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Monday, January 6, 2014

Poetics of Listening: The San Francisco Poets


CW 881-02 Poetics of Listening: The San Francisco Poets

Spring 2014, San Francisco State U., Creative Writing: Tuesdays, 7:00-9:45 pm, HUM 211 (though we'll be meeting in the Poetry Center, HUM 512)

Steve Dickison, steved at
Office hours: HUM 511, Tuesday 6-7pm and Thursday 2-3pm

steved at

Under the rubric “Poetics of Listening”(*) this Spring 2014 graduate seminar will focus around the spectrum of Bay Area poets working from the period following World War II.  We’ll attempt to listen closely to what is there in evidence—in the historic record of published works and archival audio and visual recordings—with awareness keyed to the poetics and theory contemporary with the poets.  Under this emphasis, the course is being offered for the first time at San Francisco State, and will give us the pretext and permission to dig into the wealth of work of the poets famously associated with this place, and to explore new territory in our own writing.  

We’ll also be listening acutely for what is not so apparent (what is, maybe, ‘present in its absence’) on the “San Francisco Scene.” So, we'll be locating our initial lines of inquiry in among the celebrated “Berkeley Renaissance” poets (we'll spend time, especially, with Robert Duncan, Jack Spicer, and Robin Blaser).  It's my sense right now that we'll benefit most greatly by a fairly concentrated emphasis on this triangle of friends, "great companions" (as Blaser put it) who individually and as a group have exercised enormous continuing influence on later poetry.

[Alternately, and owing to time to a smaller degree, we could explore some of their “San Francisco Renaissance” compatriots (e.g., Philip Whalen, Gary Snyder, Joanne Kyger, Bob Kaufman, Michael McClure, John Wieners, Helen Adam, David Meltzer, George Stanley). These names needn't however define our limits.]

Specific subject areas of research and writing will be related to individual students’ directions. Students will be responsible for research, engagement in a seminar-styled setting, and original writing in response to their own and our collective work as a group.There are a lot of directions in which your work might go. I'm very interested, once we get some grounding, to step outside the "usual suspects" view of Bay Area literary history. Ideally we'll seek to expand inherited impressions beyond the given picture.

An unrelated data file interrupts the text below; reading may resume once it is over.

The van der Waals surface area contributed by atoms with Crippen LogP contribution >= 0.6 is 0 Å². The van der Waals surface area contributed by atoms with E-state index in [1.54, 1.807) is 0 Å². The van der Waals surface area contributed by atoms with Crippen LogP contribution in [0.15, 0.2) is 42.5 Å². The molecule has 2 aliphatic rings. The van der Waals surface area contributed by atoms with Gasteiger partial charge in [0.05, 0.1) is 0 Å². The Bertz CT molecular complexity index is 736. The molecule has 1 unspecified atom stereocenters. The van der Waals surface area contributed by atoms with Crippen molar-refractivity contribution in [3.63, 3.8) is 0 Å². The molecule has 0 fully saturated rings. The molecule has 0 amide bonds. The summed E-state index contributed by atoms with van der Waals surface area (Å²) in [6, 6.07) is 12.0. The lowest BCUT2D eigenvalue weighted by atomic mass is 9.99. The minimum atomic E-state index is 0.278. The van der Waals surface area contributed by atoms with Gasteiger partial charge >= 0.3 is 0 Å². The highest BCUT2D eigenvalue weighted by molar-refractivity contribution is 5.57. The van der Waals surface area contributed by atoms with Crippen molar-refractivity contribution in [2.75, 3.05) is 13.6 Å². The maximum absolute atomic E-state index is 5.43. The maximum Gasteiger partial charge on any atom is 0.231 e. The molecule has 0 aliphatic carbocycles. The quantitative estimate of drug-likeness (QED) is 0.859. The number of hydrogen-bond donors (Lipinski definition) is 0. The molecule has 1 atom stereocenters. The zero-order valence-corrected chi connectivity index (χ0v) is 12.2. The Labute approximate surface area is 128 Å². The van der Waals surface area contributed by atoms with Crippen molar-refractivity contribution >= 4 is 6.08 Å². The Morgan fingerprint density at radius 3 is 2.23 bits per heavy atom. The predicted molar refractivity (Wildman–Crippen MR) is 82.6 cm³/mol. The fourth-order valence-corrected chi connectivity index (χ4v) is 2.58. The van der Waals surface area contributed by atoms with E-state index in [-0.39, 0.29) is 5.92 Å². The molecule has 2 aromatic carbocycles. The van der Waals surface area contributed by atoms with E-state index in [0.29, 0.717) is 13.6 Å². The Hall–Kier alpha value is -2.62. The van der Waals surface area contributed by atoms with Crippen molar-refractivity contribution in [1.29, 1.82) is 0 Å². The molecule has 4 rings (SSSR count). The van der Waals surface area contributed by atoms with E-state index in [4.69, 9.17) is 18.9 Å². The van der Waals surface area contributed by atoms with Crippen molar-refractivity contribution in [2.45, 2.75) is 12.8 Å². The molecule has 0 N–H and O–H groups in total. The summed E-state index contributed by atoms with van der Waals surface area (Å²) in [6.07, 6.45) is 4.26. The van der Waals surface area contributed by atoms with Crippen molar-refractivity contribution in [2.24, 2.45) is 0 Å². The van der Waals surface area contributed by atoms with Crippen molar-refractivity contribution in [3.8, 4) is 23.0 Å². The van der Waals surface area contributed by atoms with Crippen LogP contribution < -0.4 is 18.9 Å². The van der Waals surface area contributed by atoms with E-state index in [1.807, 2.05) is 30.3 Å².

At this point, in addition to a course reader (which will be provided via PDFs, supplied by myself and by students), we will all be reading two assigned books: 

The House That Jack Built: The Collected Lectures of Jack Spicer, ed. Peter Gizzi (Wesleyan, 1998). An edited transcription of Spicer's four remarkable talks given in the last year of his life (1965) while visiting Vancouver and then back home, at the Berkeley Poetry Conference. Spicer illuminates his own work and poetics, focusing around his concept of poetry written by dictation, the serial poem, his work in process, and the conversation as he saw it between poetry and politics. An essential document.

Robert Duncan in San Francisco, a memoir by Michael Rumaker (City Lights/Lost & Found, revised edition, 2013). Black Mountain College student, writer of fiction, who moved to San Francisco briefly in the late 1950s. Along with its focus on Duncan, this book's a unique picture, from the perspective of a young writer of imagination, of queer San Francisco in the postwar/cold war/McCarthyist/homophobe 1950s. (The intro and first chapter is posted at the link above.)

Steve Dickison directs the Poetry Center and American Poetry Archives at SF State, and teaches in the Department of Creative Writing, as well as in the Writing and Literature program at California College of Arts. Author of Disposed (Post-Apollo Press, 2007) and Wear You to the Ball (performed as a collaboration with new music composer Bill Dietz, 2009), with poetry published in Hambone, Mandorla, Aufgabe, Vanitas, Amerarcana, et al. Co-editor of Shuffle Boil: a magazine of poets and music (with David Meltzer, 2002-06),
Prison/Culture (City Lights Foundation, 2010), and Homage to Etel Adnan (Post-Apollo, 2012). Research and writings have centered on music and poetry, and historic Bay Area writing. Curator of the 2004-5 exhibition Poetry and its Arts: Bay Area Interactions 1954–2004, for the Poetry Center's 50th anniversary, at the California Historical Society; guest curator in 2006, for Recent Visitors: Poets and Publishing on the Bolinas Scene in the Seventies, at Book Club of California, San Francisco. 

(*) The "Poetics of Listening" seminar was originally introduced by late poet and SF State faculty member Stacy Doris, who died in January 2012. In many ways, this new manifestation of the course will be happening in her honor and under her influence. I am remembering Stacy's acute attention to sound—as heard, generated, reproduced, détourned—and to an always active practice of listening in all its modes, alongside her relentless inquiry and explorations into historic and radically new poetic forms. As Norma Cole said, "Poetry and the world of imagination meant everything, were everything for Stacy." We remember.

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